Margaret Beaufort: Part Two

Margaret Beaufort
May 31, 1443 – June 29, 1509

Continued from Margaret Beaufort: Part One

A Lancastrian in Yorkist England

After Henry Stafford’s death at the Battle of Barnet, Margaret Beaufort married again. In 1472, she married strategically to Thomas Stanley, 1st Earl of Derby. Although in good standing with the Yorkists, Stanley’s allegiance was suspect. The earl had a reputation for refusing to commit to either side. Despite having Lancastrian relatives, Margaret’s marriage to Stanley gave her good standing at court.

Throughout the remainder of his reign, Edward IV attempted in vain to gain custody of Henry Tudor from his protector, Francis II of Brittany. However, Margaret remained safe from the king’s wrath. After Edward’s death in April 1483, the king’s son, Edward V, would be overthrown by his uncle, Richard III, in June. Richard’s seizure of the throne and the disappearance of Edward V caused unrest amongst the Yorkists. Seeing an opportunity to depose the new king, Margaret Beaufort secretly allied herself with Edward IV’s queen, Elizabeth Woodville.

An arrangement took shape as Margaret and Elizabeth plotted Richard III’s downfall. Both women agreed that Henry Tudor would marry Elizabeth’s eldest daughter, Princess Elizabeth, to reunite the Lancastrians and Yorkists. With the deaths of Henry VI, Prince Edward, Edward V, and his younger brother, Richard, the likely hood of Henry becoming king increased. His marriage to Elizabeth would all but ensure his kingship upon Richard’s defeat.

Plotting Against the King

Richard III of England
Richard III of England

In October 1483, Henry Stafford (not to be confused with his uncle), 2nd Duke of Buckingham, invaded England with a rebel army. Although initially a supporter of Richard III, Buckingham quickly grew disillusioned with the king. Championing Henry Tudor’s cause, the duke secretly had the support of Margaret Beaufort. Landing before Henry, Buckingham’s rebellion would be crushed by Richard, and the duke was executed. Fortunately for Margaret, Henry didn’t share the same fate. Aware of his ally’s fate, Henry and his forces escaped capture by returning to Brittany.

In retaliation for her son’s rebellion, Richard III punished Margaret by stripping her of her titles and lands. The king also decreed that she be imprisoned in her husband’s castle and that Thomas Stanley stop any communication with Henry. Showing his duplicitous nature, Thomas did nothing to prevent Margaret from writing to her son. Using her influence, Margaret continued to build support for her son in England.

The Battle of Bosworth Field

In early August 1485, Henry Tudor made his second attempt at invading England. On August 22, Henry’s army met Richard’s Yorkists near Bosworth. Although outnumbered by the king’s men, the Lancastrian army gained a much-needed boost from Thomas Stanley. Having watched the battle from afar, Lord Stanley decided to support his stepson rather than his king. After a last-ditch charge at Henry from Richard, Lancastrian soldiers brutally killed the king. Upon his death, the Yorkists fled, and Thomas Stanley crowned Henry on the battlefield with Richard’s discarded crown.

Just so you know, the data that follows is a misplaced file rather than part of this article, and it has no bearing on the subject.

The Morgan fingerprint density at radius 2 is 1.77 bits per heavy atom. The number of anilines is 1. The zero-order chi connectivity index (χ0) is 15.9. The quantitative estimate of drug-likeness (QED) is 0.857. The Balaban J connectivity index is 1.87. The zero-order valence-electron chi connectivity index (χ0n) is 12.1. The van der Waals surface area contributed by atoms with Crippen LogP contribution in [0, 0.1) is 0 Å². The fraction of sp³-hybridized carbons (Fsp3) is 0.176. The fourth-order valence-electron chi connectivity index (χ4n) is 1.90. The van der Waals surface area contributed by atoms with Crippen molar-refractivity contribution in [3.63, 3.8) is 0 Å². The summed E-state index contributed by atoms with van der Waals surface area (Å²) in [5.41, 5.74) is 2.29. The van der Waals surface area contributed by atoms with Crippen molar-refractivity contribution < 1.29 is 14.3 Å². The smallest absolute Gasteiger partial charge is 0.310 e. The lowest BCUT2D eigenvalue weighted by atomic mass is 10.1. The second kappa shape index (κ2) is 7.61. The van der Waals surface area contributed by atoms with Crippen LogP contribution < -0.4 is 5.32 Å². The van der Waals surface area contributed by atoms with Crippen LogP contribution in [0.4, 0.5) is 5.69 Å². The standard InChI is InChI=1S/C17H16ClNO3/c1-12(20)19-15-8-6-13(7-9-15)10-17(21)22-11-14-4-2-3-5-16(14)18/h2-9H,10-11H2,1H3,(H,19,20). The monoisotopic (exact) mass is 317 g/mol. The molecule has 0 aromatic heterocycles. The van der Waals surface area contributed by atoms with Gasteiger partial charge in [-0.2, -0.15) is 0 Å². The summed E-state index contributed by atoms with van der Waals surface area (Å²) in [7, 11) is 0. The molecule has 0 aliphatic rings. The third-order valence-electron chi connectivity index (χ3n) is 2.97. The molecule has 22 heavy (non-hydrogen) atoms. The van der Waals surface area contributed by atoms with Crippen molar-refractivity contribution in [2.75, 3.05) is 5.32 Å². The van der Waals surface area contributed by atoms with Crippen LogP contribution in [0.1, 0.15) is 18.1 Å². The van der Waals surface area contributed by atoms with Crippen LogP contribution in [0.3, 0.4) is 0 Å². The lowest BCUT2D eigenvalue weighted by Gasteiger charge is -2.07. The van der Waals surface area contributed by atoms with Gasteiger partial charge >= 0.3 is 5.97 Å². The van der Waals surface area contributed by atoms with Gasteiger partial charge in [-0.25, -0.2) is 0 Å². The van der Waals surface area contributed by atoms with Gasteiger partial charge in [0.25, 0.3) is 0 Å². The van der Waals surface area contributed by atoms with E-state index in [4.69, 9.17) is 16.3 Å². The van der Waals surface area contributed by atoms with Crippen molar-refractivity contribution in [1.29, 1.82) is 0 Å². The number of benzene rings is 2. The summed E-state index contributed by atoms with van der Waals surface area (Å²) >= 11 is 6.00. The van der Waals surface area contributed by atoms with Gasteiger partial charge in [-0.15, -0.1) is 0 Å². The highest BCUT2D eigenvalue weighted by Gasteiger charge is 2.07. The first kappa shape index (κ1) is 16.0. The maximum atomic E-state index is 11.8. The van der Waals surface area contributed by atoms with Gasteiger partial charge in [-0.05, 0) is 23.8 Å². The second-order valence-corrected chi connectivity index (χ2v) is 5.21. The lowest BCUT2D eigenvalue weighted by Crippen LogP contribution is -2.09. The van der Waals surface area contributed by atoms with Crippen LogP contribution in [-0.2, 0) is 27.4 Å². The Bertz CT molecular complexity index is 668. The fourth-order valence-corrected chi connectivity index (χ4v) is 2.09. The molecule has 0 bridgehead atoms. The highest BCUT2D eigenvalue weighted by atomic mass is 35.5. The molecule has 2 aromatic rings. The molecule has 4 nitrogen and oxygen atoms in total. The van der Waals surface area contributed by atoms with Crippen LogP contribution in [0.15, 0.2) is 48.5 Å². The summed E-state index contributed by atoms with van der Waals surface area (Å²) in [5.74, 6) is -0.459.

Dawn of the Tudor Dynasty

Henry VII of England
Henry VII of England

Upon her son’s accession as King Henry VII, Margaret Beaufort was rewarded for her efforts. The king returned his mother’s titles and lands while granting Margaret legal independence from her husband. During her son’s reign, Margaret exercised tremendous political influence as one of Henry’s advisors. The king valued his mother’s wisdom and relied heavily on Margaret’s guidance. Within the family, Margaret dictated how the household would run, despite not being queen.

After the death of Queen Elizabeth in February 1503, the devastated Henry VII entered into a two-month period of mourning. The king forbade anyone from bothering him during this time except for Margaret. When he finally emerged from his chambers, Henry was a broken man. During the final six years of his life, the king dealt with various health scares that brought him to the brink of death. As Henry fought to stay alive, Margaret oversaw the education of her grandson, Prince Henry.

Upon Henry VII’s death on April 21, 1509, Margaret Beaufort was left as the executioner of her son’s will. To ensure a smooth succession, Margaret arranged for her son’s funeral and her grandson’s coronation. As with Henry VII, Margaret advised the newly crowned Henry VIII on who he should appoint to his council. Five days after Henry’s accession, Margaret died on June 29, 1509, having outlived her beloved son by only two months. The countess had lived long enough to secure the Tudor succession for the next generation.


Margaret Beaufort was a cunning noblewoman who left her mark on English history. Living most of her life during the Wars of the Roses, the countess skillfully lived through the bloody conflict. Avoiding the wrath of the Yorkists, Margaret’s alliance with Elizabeth of York culminated in her son taking the throne. Through her wisdom, the fledgling Tudor dynasty thrived and continued into further generations.


Cawthorne, N. (2012). Kings & Queens of England: From the Saxon Kings to the House of Windsor. London: Arcturus.

Griffiths, R. A., & Thomas, R. S. (2005). The Making of the Tudor Dynasty. The History Press.

Encyclopædia Britannica, inc. (n.d.). Margaret Beaufort. Encyclopædia Britannica. Retrieved February 16, 2023, from


Andy Tree

I'm a European history enthusiast who seeks to share his passion with others. I hope to inform and inspire readers with my posts!

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